Kokanee numbers remain low this fall

The number of kokanee returning to spawn along Okanagan Lake's shorelines remained low this year, as did stream spawner numbers.

A red-flushed kokanee swims upstream to spawn.

A red-flushed kokanee swims upstream to spawn.

Initial counts of this year’s Okanagan Lake shore-spawning kokanee indicate things haven’t improved from last year, when there was a mysterious plunge in their populations.

Stock assessment biologist Paul Askey with the Ministry of Forests, Lands and Natural Resource Operations says although the numbers are low, there is naturally quite a bit of fluctuation in the numbers of shore-spawning kokanee that return to spawn every year.

He said he’s more concerned about the low stream-spawner numbers this year, particularly since they are a larger kokanee and are more likely to be targeted by recreational anglers.

However, he says the numbers of both stream and shore-spawners is going down at the moment.

He’s concerned that the lake is not a very productive environment now and that’s limiting the total number of kokanee that can survive the three or four years there before returning to spawn before they die.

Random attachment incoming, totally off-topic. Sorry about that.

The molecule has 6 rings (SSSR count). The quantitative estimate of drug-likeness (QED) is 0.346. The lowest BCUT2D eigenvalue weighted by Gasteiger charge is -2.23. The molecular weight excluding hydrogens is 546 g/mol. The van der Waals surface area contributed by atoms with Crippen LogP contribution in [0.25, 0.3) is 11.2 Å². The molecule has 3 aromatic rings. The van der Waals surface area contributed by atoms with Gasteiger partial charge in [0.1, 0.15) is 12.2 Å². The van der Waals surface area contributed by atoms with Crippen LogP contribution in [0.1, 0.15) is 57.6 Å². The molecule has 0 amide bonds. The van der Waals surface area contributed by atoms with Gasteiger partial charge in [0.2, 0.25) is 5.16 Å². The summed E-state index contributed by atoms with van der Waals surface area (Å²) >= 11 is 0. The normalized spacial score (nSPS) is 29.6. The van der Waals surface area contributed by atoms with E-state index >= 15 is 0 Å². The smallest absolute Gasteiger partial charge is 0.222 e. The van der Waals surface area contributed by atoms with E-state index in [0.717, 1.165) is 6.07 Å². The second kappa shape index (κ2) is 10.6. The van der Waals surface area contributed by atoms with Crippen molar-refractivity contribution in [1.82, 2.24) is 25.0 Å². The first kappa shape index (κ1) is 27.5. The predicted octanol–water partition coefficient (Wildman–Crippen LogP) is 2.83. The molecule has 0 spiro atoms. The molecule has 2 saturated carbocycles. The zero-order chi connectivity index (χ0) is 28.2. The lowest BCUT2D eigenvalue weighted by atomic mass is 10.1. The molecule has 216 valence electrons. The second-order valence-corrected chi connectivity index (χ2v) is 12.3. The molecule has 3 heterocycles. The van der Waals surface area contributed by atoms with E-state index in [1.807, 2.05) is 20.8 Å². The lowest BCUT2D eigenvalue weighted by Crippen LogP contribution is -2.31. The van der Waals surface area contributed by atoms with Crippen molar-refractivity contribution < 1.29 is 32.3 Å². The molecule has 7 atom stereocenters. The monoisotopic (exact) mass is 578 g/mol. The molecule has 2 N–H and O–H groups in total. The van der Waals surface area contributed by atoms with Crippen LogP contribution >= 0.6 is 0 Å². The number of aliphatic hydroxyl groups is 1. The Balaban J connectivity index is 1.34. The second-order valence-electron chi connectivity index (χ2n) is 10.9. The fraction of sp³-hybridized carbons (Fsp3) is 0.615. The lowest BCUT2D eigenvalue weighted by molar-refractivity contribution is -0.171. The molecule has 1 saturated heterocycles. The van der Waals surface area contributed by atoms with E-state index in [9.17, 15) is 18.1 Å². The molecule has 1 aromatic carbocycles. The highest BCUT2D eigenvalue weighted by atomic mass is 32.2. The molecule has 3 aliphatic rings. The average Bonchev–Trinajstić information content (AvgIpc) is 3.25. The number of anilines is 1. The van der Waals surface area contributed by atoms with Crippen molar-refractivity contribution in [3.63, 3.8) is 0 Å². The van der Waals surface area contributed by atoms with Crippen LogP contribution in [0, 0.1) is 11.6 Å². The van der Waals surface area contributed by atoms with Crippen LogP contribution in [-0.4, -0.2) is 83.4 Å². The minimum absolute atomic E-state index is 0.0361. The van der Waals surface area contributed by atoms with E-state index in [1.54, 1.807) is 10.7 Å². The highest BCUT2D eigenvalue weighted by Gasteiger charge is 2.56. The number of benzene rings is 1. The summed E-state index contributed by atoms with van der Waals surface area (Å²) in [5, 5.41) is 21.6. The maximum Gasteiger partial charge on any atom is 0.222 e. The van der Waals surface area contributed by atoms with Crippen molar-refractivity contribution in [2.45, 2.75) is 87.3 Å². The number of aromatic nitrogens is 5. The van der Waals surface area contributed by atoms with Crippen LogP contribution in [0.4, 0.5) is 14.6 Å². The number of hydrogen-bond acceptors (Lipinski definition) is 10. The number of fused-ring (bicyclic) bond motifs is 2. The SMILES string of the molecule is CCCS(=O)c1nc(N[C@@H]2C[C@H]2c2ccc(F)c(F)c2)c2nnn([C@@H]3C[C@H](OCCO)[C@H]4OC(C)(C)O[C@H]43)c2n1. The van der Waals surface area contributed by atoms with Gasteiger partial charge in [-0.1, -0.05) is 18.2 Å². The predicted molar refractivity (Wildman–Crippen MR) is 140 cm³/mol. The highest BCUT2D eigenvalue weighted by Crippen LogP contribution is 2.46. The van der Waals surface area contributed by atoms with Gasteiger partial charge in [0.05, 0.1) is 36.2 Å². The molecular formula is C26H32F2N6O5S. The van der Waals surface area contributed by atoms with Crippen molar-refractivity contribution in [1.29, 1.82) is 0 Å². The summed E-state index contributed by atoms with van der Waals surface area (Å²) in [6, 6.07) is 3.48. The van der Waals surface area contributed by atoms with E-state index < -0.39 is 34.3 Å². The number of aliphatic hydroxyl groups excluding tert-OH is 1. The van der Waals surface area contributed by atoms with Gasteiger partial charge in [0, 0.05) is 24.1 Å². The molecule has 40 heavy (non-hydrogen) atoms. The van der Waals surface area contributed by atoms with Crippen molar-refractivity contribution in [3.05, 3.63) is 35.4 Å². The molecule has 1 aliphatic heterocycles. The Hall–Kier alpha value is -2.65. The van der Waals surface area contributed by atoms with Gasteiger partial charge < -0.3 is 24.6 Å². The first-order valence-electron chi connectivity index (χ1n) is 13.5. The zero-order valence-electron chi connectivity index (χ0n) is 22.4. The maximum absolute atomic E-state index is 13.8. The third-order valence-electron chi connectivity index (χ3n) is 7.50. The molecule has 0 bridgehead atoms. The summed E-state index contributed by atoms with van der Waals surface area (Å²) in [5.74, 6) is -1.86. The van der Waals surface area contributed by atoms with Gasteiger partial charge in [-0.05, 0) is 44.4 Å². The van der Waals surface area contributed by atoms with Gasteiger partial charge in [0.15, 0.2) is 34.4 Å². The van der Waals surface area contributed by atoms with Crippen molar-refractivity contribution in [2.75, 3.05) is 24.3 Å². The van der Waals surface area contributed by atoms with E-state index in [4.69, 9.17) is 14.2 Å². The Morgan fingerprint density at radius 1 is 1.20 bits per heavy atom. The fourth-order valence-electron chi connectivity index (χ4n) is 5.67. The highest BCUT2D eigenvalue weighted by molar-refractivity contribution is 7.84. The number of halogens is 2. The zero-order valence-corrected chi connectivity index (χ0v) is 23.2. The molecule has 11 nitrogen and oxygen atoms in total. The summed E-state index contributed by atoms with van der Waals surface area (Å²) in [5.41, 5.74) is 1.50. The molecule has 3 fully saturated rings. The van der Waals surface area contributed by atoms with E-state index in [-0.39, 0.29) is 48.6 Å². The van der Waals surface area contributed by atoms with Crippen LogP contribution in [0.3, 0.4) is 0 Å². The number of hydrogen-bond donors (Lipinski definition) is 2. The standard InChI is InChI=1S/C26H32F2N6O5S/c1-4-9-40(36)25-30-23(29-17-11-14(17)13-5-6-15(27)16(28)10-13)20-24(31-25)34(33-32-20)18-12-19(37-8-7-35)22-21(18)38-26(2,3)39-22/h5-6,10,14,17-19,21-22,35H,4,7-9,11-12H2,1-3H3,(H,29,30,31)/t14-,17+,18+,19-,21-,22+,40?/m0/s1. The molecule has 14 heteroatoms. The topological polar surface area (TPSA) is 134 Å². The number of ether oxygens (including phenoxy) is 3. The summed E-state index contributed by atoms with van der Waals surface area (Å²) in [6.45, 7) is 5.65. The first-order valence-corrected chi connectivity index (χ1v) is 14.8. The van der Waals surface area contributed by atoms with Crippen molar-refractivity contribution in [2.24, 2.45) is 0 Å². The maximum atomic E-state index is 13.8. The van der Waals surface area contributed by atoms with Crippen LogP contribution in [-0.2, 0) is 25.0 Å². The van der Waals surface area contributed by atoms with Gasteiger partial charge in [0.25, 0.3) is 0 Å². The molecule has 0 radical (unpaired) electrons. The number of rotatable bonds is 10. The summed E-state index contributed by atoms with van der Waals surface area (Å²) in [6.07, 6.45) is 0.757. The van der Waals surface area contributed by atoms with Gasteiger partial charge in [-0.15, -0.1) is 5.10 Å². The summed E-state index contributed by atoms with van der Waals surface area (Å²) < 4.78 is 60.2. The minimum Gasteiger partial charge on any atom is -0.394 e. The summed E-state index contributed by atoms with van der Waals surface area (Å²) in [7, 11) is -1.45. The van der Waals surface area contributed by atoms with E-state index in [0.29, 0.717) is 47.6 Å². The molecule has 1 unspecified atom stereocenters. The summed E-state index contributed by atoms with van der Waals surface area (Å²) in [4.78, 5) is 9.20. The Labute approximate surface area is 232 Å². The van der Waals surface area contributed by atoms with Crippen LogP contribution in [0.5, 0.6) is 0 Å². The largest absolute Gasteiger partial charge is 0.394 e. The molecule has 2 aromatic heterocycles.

Kokanee are a freshwater salmon, and follow similar cycles to their saltwater cousins, swimming upstream and spawning where they were born before dying.

The kokanee that returned to spawn on shore this year came from parents born in a year that was also low in numbers, so he’s not surprised at the low numbers.

He has no answers for the decline, but says there have been no drastic changes that might be accountable for the drop. He figures it’s a combination of factors.

Efforts to restore habitat in both Mission and Penticton Creek could improve numbers, but that depends on the lake’s conditions, he said.

Next year could be a better year as there were a higher number of smolts four years ago, when they would have been born.

It’s still believed the the introduced Mysis shrimp compete with young kokanee for feed in the lake, even though they also provide feed for more-mature fish that survive that early competition.

Another fish count was conducted in Wood Lake this fall, but numbers of returning spawners was so low, it was an easy task, he said.

He doesn’t expect the crash of 2011 in kokanee numbers in Wood Lake will bounce back until at least 2016.

Acoustic trawls show there are lots of juvenile fish in the lake, which is encouraging, he said.

The ministry is keeping an eye on water levels in Middle Vernon Creek and the District of Lake Country is cooperating by increasing flows in the creek during the spawning period, he said.

And, further north in the valley, Kalamalka Lake had a high number of shore-spawning kokanee return to lay eggs this fall, he noted.





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